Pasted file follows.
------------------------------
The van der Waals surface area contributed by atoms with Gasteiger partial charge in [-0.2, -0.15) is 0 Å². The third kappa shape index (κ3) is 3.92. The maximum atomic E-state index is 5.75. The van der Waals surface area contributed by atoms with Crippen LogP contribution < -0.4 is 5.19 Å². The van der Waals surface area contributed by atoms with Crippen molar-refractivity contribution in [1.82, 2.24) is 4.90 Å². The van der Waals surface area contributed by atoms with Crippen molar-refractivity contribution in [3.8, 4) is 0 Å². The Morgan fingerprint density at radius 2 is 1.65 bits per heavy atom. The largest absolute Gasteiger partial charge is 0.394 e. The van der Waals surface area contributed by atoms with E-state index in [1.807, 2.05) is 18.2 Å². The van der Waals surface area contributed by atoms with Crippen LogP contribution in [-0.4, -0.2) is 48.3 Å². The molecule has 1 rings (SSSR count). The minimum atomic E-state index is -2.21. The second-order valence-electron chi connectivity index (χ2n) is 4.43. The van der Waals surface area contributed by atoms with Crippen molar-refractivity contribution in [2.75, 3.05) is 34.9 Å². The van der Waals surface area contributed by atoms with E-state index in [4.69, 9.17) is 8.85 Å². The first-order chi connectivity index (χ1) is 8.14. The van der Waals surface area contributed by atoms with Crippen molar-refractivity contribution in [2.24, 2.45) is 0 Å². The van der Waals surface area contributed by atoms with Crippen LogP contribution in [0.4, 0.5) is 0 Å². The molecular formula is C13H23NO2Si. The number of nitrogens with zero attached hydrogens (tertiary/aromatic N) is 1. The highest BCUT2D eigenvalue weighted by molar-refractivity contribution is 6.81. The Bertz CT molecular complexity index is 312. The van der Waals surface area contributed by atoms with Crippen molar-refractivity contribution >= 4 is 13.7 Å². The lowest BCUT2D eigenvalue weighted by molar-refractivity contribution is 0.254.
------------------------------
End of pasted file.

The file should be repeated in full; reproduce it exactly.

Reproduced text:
The van der Waals surface area contributed by atoms with Gasteiger partial charge in [-0.2, -0.15) is 0 Å². The third kappa shape index (κ3) is 3.92. The maximum atomic E-state index is 5.75. The van der Waals surface area contributed by atoms with Crippen LogP contribution < -0.4 is 5.19 Å². The van der Waals surface area contributed by atoms with Crippen molar-refractivity contribution in [1.82, 2.24) is 4.90 Å². The van der Waals surface area contributed by atoms with Crippen molar-refractivity contribution in [3.8, 4) is 0 Å². The Morgan fingerprint density at radius 2 is 1.65 bits per heavy atom. The largest absolute Gasteiger partial charge is 0.394 e. The van der Waals surface area contributed by atoms with E-state index in [1.807, 2.05) is 18.2 Å². The van der Waals surface area contributed by atoms with Crippen LogP contribution in [-0.4, -0.2) is 48.3 Å². The molecule has 1 rings (SSSR count). The minimum atomic E-state index is -2.21. The second-order valence-electron chi connectivity index (χ2n) is 4.43. The van der Waals surface area contributed by atoms with Crippen molar-refractivity contribution in [2.75, 3.05) is 34.9 Å². The van der Waals surface area contributed by atoms with E-state index in [4.69, 9.17) is 8.85 Å². The first-order chi connectivity index (χ1) is 8.14. The van der Waals surface area contributed by atoms with Crippen molar-refractivity contribution in [2.24, 2.45) is 0 Å². The van der Waals surface area contributed by atoms with Crippen LogP contribution in [0.4, 0.5) is 0 Å². The molecular formula is C13H23NO2Si. The number of nitrogens with zero attached hydrogens (tertiary/aromatic N) is 1. The highest BCUT2D eigenvalue weighted by molar-refractivity contribution is 6.81. The Bertz CT molecular complexity index is 312. The van der Waals surface area contributed by atoms with Crippen molar-refractivity contribution >= 4 is 13.7 Å². The lowest BCUT2D eigenvalue weighted by molar-refractivity contribution is 0.254.